In many families, the expression of anger is repressed from childhood, which can lead cancer patients to hide this feeling. It is important to make it clear that feeling angry is normal and that not expressing dissatisfaction will not make it go away, in addition to making everything much more difficult in the treatment.

Suppressed anger can lead to:

• Depression;
• Anxiety disorder;
• Difficulty communicating (even adverse treatment reactions);
• Self-destructive behaviors; and
• Alcohol and/or drug abuse.

Which doctors should advise on mental health during cancer treatment

If symptoms of depression, anxiety, stress and anger last two weeks or longer, it is important to seek the help of psychiatrists and psychologists who specialize in cancer patients, as they know how to combine therapies and, if necessary, medications without harming cancer treatment.

The oncologist usually has colleagues to indicate, as well as good specialized clinics have a psychology service with professionals dedicated to this care.

How to take care of mental health during cancer treatment

Psycho-oncology can be the first approach to the manifestations of insecurity, fear and nervousness in the face of cancer diagnosis and treatment.

In it, medical care is complemented by the work of a psychologist specializing in psycho-oncology, in order to assist in coping and in creating essential self-care strategies to maintain mental health during cancer treatment – and even after it ends, in the period in which the returns and the examinations to control the return of the disease (recurrence) are necessary.

If and when the diagnosis is confirmed, learn how to manage cancer-related depression, anxiety, stress, and anger.


The need for medication for depression or not will be determined by a specialized professional (psychiatrist) after at least one consultation to identify the problem and knowledge of cancer treatment (so there is no risk of negative interaction with cancer medication).

Drug treatment is not the only alternative for mental health care. Psychiatric treatment associated with psychotherapeutic treatment has shown good results in improving the quality of life of patients.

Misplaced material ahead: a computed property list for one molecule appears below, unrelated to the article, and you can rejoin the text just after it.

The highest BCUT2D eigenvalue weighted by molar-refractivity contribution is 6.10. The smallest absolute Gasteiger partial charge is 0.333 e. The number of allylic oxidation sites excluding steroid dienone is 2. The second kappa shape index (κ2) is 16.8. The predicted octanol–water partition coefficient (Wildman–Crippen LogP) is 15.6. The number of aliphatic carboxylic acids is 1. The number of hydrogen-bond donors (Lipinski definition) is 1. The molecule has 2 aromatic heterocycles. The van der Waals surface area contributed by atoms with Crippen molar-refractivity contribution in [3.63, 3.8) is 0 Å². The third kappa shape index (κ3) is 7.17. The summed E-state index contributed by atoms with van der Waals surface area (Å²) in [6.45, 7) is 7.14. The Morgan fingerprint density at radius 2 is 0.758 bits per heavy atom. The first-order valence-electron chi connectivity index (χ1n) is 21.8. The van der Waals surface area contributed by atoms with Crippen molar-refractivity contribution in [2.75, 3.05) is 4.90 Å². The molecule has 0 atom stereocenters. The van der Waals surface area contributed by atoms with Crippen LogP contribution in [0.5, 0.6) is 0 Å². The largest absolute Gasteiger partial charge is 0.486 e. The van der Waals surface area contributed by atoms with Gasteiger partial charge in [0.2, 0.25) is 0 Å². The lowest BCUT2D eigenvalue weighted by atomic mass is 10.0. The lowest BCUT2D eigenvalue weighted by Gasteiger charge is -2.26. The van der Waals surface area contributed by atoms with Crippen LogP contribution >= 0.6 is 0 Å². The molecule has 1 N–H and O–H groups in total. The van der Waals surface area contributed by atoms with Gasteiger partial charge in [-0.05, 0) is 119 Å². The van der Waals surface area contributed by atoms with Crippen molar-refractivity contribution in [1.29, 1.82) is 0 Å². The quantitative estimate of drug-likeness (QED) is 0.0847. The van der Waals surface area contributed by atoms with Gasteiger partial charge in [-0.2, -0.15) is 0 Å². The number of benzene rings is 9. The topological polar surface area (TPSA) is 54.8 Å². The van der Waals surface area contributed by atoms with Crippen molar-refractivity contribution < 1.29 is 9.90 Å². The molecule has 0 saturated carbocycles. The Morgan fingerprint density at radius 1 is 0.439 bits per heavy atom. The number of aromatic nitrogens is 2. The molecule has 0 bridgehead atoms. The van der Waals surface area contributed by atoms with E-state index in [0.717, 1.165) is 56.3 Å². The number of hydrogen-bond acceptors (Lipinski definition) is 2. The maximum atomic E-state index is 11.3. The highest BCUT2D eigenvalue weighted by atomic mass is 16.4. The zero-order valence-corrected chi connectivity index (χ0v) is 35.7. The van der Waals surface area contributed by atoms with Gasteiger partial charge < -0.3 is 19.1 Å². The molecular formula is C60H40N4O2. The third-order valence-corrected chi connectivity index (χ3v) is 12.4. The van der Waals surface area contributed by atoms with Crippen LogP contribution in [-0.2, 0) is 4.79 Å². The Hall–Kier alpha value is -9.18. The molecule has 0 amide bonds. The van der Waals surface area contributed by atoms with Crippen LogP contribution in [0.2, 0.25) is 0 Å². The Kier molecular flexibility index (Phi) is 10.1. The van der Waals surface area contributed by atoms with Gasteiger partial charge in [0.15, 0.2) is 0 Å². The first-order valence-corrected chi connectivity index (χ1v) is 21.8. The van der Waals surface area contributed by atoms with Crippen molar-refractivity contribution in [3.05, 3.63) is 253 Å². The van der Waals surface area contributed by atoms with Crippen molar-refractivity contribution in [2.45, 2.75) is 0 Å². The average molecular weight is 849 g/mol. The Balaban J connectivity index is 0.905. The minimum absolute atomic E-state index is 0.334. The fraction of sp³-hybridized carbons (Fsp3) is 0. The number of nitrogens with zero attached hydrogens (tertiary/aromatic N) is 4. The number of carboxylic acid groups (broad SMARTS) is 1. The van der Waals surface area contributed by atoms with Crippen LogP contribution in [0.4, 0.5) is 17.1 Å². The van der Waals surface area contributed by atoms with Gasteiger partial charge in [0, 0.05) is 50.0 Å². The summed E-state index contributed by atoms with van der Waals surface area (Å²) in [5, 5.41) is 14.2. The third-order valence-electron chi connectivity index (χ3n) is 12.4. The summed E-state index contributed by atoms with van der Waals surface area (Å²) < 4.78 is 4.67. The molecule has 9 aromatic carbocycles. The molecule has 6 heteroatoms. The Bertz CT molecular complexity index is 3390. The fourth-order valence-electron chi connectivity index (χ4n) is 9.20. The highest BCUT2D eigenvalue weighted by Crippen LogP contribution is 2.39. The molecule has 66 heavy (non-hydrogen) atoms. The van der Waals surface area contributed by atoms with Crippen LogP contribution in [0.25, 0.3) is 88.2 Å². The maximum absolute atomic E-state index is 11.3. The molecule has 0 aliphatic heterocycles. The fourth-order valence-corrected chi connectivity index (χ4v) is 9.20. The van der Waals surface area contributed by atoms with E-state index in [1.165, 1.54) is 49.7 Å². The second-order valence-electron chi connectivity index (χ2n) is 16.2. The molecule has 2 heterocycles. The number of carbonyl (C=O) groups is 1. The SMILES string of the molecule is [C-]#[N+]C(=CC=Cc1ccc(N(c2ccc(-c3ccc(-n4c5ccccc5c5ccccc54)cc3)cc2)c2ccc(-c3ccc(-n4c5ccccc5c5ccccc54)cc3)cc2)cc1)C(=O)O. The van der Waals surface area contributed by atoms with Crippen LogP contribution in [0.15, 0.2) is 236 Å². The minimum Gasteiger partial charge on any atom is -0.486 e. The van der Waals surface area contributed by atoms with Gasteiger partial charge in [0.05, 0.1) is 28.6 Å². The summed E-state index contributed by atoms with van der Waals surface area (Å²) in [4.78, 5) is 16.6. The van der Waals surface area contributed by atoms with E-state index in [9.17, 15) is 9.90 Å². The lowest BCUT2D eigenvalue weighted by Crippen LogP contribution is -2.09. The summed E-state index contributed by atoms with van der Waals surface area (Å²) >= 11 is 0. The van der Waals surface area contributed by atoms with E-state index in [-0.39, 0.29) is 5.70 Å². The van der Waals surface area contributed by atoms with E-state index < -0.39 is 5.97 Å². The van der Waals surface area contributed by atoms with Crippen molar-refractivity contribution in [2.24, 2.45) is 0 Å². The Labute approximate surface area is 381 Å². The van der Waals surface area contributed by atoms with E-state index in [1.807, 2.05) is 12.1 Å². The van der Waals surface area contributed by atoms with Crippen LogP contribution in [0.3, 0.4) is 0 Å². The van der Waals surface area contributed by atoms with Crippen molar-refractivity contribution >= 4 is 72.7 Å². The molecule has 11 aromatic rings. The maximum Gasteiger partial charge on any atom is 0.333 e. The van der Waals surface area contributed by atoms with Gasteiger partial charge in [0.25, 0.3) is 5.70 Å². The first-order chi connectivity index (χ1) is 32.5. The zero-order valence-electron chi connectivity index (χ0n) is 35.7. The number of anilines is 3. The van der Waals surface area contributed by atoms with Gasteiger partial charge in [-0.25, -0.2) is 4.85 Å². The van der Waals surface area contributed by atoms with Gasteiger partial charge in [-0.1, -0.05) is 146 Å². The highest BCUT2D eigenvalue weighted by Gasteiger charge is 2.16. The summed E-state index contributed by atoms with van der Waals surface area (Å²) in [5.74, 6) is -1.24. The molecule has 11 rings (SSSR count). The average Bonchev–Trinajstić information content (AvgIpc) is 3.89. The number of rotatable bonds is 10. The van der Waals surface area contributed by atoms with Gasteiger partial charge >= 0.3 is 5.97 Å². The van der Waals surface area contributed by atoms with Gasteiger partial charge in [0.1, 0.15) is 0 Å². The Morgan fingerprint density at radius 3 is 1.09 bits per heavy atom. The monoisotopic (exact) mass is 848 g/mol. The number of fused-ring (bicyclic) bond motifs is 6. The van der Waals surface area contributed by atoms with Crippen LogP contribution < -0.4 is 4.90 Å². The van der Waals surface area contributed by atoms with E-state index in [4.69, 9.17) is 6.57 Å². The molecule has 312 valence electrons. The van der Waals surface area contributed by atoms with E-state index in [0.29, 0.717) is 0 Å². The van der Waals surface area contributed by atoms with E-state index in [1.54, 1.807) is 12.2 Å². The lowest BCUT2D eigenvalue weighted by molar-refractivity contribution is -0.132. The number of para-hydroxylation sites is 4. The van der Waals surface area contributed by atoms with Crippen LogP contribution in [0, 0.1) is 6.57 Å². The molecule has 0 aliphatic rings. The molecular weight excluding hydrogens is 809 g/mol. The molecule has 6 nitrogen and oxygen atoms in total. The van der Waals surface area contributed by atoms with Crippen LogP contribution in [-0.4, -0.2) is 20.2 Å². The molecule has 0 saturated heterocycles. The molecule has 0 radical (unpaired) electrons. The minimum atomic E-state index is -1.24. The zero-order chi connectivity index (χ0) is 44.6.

It is recommended to maintain a therapy routine with a psychologist, psychotherapist or psycho-oncologist – they provide the tools for the patient to be able to deal with their emotions and develop a mechanism to deal with them. Couples, family, or group therapy (which includes close friends and caregivers) may also be recommended.

Improvement is gradual and varies from case to case. For some patients, the feeling of improvement may be rapid, for others it may take longer. It is important to maintain regular follow-up with the care team to assess the patient’s progress and reassess the clinical management. More important than immediacy is medical follow-up: if an advance in the patient’s mental health is not noticed, a new approach to depression can be devised.


The need for medication for anxiety disorder will be determined by a specialized professional (psychiatrist) after at least one consultation to identify the problem and knowledge of the cancer treatment (so there is no risk of negative interaction).

In addition to the use of drugs, therapy conducted by a psychologist, psychotherapist or psycho-oncologists can help with the patient’s condition. It can be done individually, as a couple, as a family or in a group (which includes close friends and caregivers), if the professional and the patient feel the need.

Currently, it is already proven that relaxation techniques have many benefits for cancer patients. For anxiety, relaxation techniques done with the help of an instructor (preferably) or by the patient alone are also effective, such as:

• Breathing techniques;
• Mindfulness;
• Meditation;
• Stretching; and
• Yoga.